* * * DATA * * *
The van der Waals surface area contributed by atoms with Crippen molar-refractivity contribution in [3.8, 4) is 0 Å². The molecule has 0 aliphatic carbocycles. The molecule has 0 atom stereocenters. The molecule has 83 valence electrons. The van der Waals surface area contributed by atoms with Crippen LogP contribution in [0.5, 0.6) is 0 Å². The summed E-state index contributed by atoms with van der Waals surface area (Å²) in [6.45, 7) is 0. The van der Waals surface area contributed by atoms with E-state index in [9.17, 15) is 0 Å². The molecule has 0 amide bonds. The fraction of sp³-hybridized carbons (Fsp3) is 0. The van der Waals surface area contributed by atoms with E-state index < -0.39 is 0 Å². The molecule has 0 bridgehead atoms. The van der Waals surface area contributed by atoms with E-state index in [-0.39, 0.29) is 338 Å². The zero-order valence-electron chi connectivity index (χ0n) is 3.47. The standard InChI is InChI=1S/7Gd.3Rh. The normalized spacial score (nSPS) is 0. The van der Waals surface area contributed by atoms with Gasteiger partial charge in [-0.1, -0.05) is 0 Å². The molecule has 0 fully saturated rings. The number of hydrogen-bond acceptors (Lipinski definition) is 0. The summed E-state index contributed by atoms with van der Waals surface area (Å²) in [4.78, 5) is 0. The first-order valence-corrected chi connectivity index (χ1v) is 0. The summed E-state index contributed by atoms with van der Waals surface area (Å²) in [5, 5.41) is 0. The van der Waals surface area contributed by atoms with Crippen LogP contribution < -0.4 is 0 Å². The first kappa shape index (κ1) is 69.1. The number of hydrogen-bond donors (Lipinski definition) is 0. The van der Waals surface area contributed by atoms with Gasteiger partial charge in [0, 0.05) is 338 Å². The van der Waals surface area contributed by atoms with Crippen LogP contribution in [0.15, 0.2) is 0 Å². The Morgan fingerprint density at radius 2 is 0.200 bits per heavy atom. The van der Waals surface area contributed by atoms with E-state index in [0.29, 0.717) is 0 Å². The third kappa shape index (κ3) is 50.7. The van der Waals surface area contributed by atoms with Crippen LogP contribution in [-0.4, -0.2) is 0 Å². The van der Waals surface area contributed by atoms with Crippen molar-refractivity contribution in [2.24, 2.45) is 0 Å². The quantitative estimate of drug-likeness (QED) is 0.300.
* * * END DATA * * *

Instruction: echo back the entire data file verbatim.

The van der Waals surface area contributed by atoms with Crippen molar-refractivity contribution in [3.8, 4) is 0 Å². The molecule has 0 aliphatic carbocycles. The molecule has 0 atom stereocenters. The molecule has 83 valence electrons. The van der Waals surface area contributed by atoms with Crippen LogP contribution in [0.5, 0.6) is 0 Å². The summed E-state index contributed by atoms with van der Waals surface area (Å²) in [6.45, 7) is 0. The van der Waals surface area contributed by atoms with E-state index in [9.17, 15) is 0 Å². The molecule has 0 amide bonds. The fraction of sp³-hybridized carbons (Fsp3) is 0. The van der Waals surface area contributed by atoms with E-state index < -0.39 is 0 Å². The molecule has 0 bridgehead atoms. The van der Waals surface area contributed by atoms with E-state index in [-0.39, 0.29) is 338 Å². The zero-order valence-electron chi connectivity index (χ0n) is 3.47. The standard InChI is InChI=1S/7Gd.3Rh. The normalized spacial score (nSPS) is 0. The van der Waals surface area contributed by atoms with Gasteiger partial charge in [-0.1, -0.05) is 0 Å². The molecule has 0 fully saturated rings. The number of hydrogen-bond acceptors (Lipinski definition) is 0. The summed E-state index contributed by atoms with van der Waals surface area (Å²) in [4.78, 5) is 0. The first-order valence-corrected chi connectivity index (χ1v) is 0. The summed E-state index contributed by atoms with van der Waals surface area (Å²) in [5, 5.41) is 0. The van der Waals surface area contributed by atoms with Crippen LogP contribution < -0.4 is 0 Å². The first kappa shape index (κ1) is 69.1. The number of hydrogen-bond donors (Lipinski definition) is 0. The van der Waals surface area contributed by atoms with Gasteiger partial charge in [0, 0.05) is 338 Å². The van der Waals surface area contributed by atoms with Crippen LogP contribution in [0.15, 0.2) is 0 Å². The Morgan fingerprint density at radius 2 is 0.200 bits per heavy atom. The van der Waals surface area contributed by atoms with E-state index in [0.29, 0.717) is 0 Å². The third kappa shape index (κ3) is 50.7. The van der Waals surface area contributed by atoms with Crippen LogP contribution in [-0.4, -0.2) is 0 Å². The van der Waals surface area contributed by atoms with Crippen molar-refractivity contribution in [2.24, 2.45) is 0 Å². The quantitative estimate of drug-likeness (QED) is 0.300.